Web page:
Successful musicians of the future

Offering a program of study in popular music was the opening salvo in a multi-front attack on outdated traditions. 

For the last 20 years, every professional meeting of classical performance educators has included a discussion on the need to adapt and grow. “All the schools look identical,” Cutietta’s colleagues lamented at conferences. “We’re not changing to meet the changing needs of the students. We’ve got to do something different.”

It took two and a half years of intense discussion among USC Thornton’s senior administration and its celebrated classical performance faculty to devise something different. The strategy they came up with gives student-artists the freedom to take any music electives they want, study abroad and pursue self-defined goals, while maintaining a robust core of performance, history and theory classes. 

“Successful musicians of the future have to do so much more than play music on the page,” Cutietta says. “They’re going to have portfolio careers. They need to be content creators. They cannot afford to have an elitist attitude.”

USC Kaufman has employed this same philosophy, building the dance school around the idea of hybrid artists working in blended genres. “For today’s students, it’s not hip hop or ballet,” he observes. “It is hip-hop and ballet plus much more.” 

Reflecting Los Angeles while looking abroad

Any conservatory, he believes, should reflect what’s unique about its location. He believes this so strongly that he worked with the faculty at Thornton early on to make this one of four missions of the school: To reflect the unique artistic landscape that is Los Angeles. He has strived to make both USC Thornton and USC Kaufman express the culture of their homes in Los Angeles, providing opportunities for students to perform in venues across the city, and bringing in professionals from Hollywood and the music and dance industries to speak and teach.

At the same time, he believes students should experience music cultures in other locations. Four years ago, USC Thornton became one of the first American music schools to offer systematic undergraduate semester long study-abroad opportunities. Conservatories traditionally have frowned on students leaving the school for extended periods, seen as an unnecessary disruption in the intense maestro-protégé relationship they hope to foster.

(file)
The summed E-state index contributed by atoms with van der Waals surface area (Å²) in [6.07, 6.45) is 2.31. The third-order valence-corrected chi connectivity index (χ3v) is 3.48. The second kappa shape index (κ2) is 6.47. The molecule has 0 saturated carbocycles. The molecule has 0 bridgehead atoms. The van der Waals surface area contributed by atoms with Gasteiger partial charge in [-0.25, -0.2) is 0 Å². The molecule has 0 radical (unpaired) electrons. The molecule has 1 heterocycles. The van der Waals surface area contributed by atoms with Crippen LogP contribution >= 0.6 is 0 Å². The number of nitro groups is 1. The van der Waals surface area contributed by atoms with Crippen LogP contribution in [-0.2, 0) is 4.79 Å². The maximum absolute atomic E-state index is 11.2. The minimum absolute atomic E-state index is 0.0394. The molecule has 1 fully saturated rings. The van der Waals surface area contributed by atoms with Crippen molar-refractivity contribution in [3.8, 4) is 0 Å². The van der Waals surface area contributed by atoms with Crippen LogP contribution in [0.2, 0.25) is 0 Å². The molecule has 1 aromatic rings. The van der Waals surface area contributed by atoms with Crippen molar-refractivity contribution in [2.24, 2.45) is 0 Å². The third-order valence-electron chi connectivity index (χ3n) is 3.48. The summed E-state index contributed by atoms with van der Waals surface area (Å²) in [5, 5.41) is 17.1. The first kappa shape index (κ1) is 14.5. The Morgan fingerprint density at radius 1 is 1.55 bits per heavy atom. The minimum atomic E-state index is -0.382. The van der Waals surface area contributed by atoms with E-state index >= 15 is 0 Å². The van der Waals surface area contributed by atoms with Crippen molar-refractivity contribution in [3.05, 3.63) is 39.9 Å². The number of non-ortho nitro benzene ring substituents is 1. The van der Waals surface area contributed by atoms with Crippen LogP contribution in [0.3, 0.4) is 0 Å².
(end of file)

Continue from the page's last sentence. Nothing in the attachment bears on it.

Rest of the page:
Robert Cutietta, dean of the USC Thornton School of Music, Robert Cutietta, congratulates a graduating student in 2017
Dean Cutietta at the 134th Commencement of the USC Thornton School of Music in 2017. Photo by Erin Offenhauser.

“We’re in an international age now for musicians,” notes Cutietta. Global travel builds multicultural sensibility, widens professional networks and hastens artistic maturity.

This international focus has paid off for students and the Thornton School. In 2018, USC Thornton was voted into the prestigious cohort of worldwide music schools called ConNEXT as the only music school in the U.S. to achieve this international designation.  

International travel will be on Cutietta’s calendar for the immediate future. Starting in July 2022, he will be on a two-year sabbatical from USC. Although he’s excited about the possibility of teaching courses at USC in the future (before becoming dean, he taught graduate courses on research design in music, learning theories in music and psychology of music), he has the possibility of spending six months in Europe doing research on changes taking place in music education in response to the pandemic and social unrest there.

Additionally, he will share what he has learned in his years as dean by being a consultant for several organizations. These include the international organization, MusiQuE, that does evaluations and accreditations of music schools all over the world. He recently led a review of a conservatory in Bangkok, Thailand. “I would love to do several of those a year,” he says. “It is very rewarding to help other music schools achieve their goals and dreams, and instructive for me to see how other schools deal with the many issues involved with teaching young musicians.”  

Back to writing and music

And he’d like to get back to playing music and writing. Both were necessarily neglected while he was dean. Although he majored in classical guitar, his instrument of choice is electric bass guitar. He’s been playing since he was a 12-year-old in Cleveland. In fact, he was regularly playing five gigs a week in bars before he was old enough to buy a drink.

As for writing, it should be noted that during his teaching career, he has published five books and more than 50 journal articles. Two of those books, Raising Musical Kids and Who Knew? Answers to Questions About Classical Music You Never Thought to Ask, both aimed at general audiences, were written while he was dean.

For his next project, he’s started work on a new book, a guide for people who are going into arts leadership. He’ll use his experiences at USC as examples. 

“We really created the foundation for the future of arts education here,” he sums up. “We’ve done here what people are saying we should have been doing all along. I have worked to leave the schools on an upward trajectory for the next deans, and I can’t wait to watch how Thornton and Kaufman will continue to lead the profession in the future.”

TAGS: Arts Leadership, Classical Performance and Composition, Community Engagement, Contemporary Music Division, Music Production, Music Teaching and Learning, Musical Theatre, Popular Music, Research and Scholarly Studies, Strings,